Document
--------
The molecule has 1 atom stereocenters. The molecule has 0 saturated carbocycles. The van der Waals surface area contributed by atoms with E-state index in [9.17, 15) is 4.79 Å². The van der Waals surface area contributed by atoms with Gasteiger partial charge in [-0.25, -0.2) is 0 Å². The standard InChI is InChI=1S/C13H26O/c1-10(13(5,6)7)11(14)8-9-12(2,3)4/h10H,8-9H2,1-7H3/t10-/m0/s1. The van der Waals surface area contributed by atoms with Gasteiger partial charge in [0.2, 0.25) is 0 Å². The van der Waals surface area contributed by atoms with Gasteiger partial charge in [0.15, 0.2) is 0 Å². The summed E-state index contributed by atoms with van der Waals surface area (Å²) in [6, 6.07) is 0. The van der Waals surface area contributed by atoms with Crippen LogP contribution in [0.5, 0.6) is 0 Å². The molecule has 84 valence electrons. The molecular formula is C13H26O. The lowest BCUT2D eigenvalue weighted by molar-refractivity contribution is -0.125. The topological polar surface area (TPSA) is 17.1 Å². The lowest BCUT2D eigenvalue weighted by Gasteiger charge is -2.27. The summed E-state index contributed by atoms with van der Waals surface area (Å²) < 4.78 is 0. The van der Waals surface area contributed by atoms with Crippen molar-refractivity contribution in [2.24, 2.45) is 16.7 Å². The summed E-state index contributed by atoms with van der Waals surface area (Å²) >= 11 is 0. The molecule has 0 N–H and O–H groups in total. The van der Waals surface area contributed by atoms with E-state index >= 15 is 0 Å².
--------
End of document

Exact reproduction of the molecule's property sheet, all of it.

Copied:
The molecule has 1 atom stereocenters. The molecule has 0 saturated carbocycles. The van der Waals surface area contributed by atoms with E-state index in [9.17, 15) is 4.79 Å². The van der Waals surface area contributed by atoms with Gasteiger partial charge in [-0.25, -0.2) is 0 Å². The standard InChI is InChI=1S/C13H26O/c1-10(13(5,6)7)11(14)8-9-12(2,3)4/h10H,8-9H2,1-7H3/t10-/m0/s1. The van der Waals surface area contributed by atoms with Gasteiger partial charge in [0.2, 0.25) is 0 Å². The van der Waals surface area contributed by atoms with Gasteiger partial charge in [0.15, 0.2) is 0 Å². The summed E-state index contributed by atoms with van der Waals surface area (Å²) in [6, 6.07) is 0. The van der Waals surface area contributed by atoms with Crippen LogP contribution in [0.5, 0.6) is 0 Å². The molecule has 84 valence electrons. The molecular formula is C13H26O. The lowest BCUT2D eigenvalue weighted by molar-refractivity contribution is -0.125. The topological polar surface area (TPSA) is 17.1 Å². The lowest BCUT2D eigenvalue weighted by Gasteiger charge is -2.27. The summed E-state index contributed by atoms with van der Waals surface area (Å²) < 4.78 is 0. The van der Waals surface area contributed by atoms with Crippen molar-refractivity contribution in [2.24, 2.45) is 16.7 Å². The summed E-state index contributed by atoms with van der Waals surface area (Å²) >= 11 is 0. The molecule has 0 N–H and O–H groups in total. The van der Waals surface area contributed by atoms with E-state index >= 15 is 0 Å².